It’s not just economic inequality, the gap between rich and poor people, that’s growing wider in America. Spatial inequality, the gap between rich and poor places, is growing too. The most obvious example of spatial inequality is the decline of rural areas and the rise of cities. Can rural America be saved? And is urban America obligated to do the saving? Journalist Eduardo Porter and author Sarah Smarsh weigh in.
Eduardo Porter is an economics reporter for the business section of The New York Times, where he was the Economic Scene columnist from 2012 to 2018. He is the author of ‘The Price of Everything’ and is working on an upcoming book called ‘American Poison’.
Sarah Smarsh is the author of ‘Heartland: A Memoir of Working Hard and Being Broke in the Richest Country on Earth’, which became an instant New York Times bestseller and was a finalist for the 2018 National Book Award. She has covered socioeconomic class, politics, and public policy for The Guardian, The New York Times, and many other publications.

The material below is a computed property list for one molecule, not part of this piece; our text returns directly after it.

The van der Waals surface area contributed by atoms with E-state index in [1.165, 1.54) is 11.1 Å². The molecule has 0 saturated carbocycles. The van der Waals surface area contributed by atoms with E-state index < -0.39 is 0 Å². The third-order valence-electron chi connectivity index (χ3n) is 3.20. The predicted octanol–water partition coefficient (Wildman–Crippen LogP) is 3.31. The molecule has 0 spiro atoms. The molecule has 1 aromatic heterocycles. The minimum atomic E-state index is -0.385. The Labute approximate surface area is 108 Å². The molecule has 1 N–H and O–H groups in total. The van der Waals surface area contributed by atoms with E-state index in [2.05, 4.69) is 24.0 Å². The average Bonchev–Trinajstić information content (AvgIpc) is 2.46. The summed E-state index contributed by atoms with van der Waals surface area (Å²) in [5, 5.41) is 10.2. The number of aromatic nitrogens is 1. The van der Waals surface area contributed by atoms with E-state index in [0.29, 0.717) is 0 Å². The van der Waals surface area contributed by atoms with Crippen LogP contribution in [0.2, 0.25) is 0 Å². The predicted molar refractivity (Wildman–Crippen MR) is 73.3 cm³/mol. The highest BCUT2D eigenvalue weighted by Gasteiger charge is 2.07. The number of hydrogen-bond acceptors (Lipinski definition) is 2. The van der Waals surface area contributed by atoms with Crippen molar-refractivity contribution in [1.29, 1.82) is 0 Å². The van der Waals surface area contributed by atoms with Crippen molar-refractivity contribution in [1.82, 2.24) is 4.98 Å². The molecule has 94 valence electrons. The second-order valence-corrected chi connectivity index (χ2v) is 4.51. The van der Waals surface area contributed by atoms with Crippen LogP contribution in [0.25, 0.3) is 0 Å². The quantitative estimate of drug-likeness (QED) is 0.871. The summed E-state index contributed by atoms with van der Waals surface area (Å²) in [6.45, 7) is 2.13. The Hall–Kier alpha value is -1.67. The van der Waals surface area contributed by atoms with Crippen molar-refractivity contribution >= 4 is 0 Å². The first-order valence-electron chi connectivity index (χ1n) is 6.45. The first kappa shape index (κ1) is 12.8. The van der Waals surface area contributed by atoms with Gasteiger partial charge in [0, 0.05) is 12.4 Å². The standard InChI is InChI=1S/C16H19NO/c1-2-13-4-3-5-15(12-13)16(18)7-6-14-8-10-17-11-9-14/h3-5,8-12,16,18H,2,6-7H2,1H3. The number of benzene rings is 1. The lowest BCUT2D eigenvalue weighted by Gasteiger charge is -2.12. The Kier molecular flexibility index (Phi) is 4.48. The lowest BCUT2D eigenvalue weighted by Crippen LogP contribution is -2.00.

The Hard Truths of Trying to ‘Save’ the Rural Economy: https://www.nytimes.com/interactive/2018/12/14/opinion/rural-america-trump-decline.html
Country pride: What I learned growing up in rural America: https://www.theguardian.com/us-news/2018/sep/06/country-pride-kansas-rural-america-sarah-smarsh
America’s Worsening Geographic Inequality: https://www.citylab.com/equity/2018/10/americas-worsening-geographic-inequality/573061/
The Contribution of National Income Inequality to Regional Economic Divergence: https://academic.oup.com/sf/advance-article-abstract/doi/10.1093/sf/soz013/5418441
The Economic Innovation Group’s 2018 Distressed Communities Index: https://eig.org/dci